True to only a certain extent. Mathematics still depends on axioms. The choice of axioms, of course, holds a high precedence, and is not easily avoidable (although, axioms of math are constantly questioned and have been questioned). The problem, though, is that mathematics has nothing to do with the external world, so you need more ontological commitments besides the mere math axioms that you use to construct your model. Without those other commitments, you would have no means to 'hook' your model into the world of physics (i.e., the material universe).

***[P1''] - My subconscious leads me to believe that there is a world 'out there' that is separate from my inner thoughts (my conscious awareness) which I call 'reality'. Ultimate reality is what I perceive must really be 'out there' and I define that to mean that ultimate reality cannot be reduced to misperception, chemical imbalances in our cognitive abilities, inaccurate human theories of nature (including the concept of "sense impressions"), etc., etc., etc. !***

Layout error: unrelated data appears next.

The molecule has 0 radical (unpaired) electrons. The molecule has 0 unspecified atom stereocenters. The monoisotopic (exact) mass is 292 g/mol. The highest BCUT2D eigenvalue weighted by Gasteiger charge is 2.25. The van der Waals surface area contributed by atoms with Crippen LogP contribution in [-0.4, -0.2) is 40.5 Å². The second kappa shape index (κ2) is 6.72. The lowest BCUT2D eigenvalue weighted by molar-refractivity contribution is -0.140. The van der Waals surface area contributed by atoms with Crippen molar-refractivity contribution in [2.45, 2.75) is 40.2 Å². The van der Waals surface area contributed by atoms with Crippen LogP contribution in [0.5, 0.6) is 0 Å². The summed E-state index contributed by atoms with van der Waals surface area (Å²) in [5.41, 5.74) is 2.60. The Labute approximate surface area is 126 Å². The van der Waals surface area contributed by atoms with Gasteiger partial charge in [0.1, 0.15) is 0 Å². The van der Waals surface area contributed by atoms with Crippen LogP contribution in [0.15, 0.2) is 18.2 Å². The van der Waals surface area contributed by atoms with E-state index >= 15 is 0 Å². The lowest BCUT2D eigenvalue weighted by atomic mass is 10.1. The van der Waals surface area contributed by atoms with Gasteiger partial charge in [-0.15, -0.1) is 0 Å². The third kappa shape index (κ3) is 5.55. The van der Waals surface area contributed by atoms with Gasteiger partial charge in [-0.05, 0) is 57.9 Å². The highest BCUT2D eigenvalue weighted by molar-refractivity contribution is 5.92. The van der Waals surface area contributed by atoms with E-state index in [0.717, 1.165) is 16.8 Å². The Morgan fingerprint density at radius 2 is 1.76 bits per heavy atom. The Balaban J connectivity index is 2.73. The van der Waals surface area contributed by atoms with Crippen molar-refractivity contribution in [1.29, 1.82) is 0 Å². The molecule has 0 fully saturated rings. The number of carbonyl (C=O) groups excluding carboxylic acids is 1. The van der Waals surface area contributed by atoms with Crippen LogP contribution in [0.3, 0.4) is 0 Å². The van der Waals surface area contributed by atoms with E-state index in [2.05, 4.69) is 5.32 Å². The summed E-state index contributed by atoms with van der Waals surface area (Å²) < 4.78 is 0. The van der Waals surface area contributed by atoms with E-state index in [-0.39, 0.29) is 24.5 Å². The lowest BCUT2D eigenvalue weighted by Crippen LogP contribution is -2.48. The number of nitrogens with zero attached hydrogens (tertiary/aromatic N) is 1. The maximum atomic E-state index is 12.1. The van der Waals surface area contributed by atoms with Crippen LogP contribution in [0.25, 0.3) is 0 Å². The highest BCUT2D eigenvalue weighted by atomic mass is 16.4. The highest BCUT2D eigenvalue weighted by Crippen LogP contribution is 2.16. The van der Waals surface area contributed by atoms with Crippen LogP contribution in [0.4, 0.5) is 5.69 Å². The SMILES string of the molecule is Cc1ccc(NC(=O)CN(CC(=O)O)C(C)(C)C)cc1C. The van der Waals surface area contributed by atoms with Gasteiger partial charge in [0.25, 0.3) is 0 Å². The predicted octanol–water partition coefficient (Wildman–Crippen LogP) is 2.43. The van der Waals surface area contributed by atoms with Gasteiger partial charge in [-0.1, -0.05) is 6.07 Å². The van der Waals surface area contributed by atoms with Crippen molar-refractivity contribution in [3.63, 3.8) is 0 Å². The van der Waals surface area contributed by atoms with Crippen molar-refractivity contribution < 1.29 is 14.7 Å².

How do you know from P1'' that you have a sub-conscious? This concept is also developed from P1'. The most basic interaction I can contemplate is the flood of images, sounds, smells, etc that come to 'me'. The 'me' is simply that which reacts to the images, sounds, smells (i.e., sense impressions). If I describe this, the best that I can say is P1'. If I introduce the term 'conscious' or 'sub-conscious', then I have introduced something additional to P1'. In order to communicate this point more clearly, all I have to ask is "how do you know that you have a conscious?". Your answer, I imagine, is "because I feel myself reacting to my thoughts of images, sounds, smells, etc". This is P1'. P1'' reduces to P1'.

***Harv: You need others to be biased in a like minded way, otherwise you could never have any basis by which to establish a convention in logic, math, etc. D: That is why I work with mathematics. As far as I am aware, it is the only bias which even begins to approach universality.***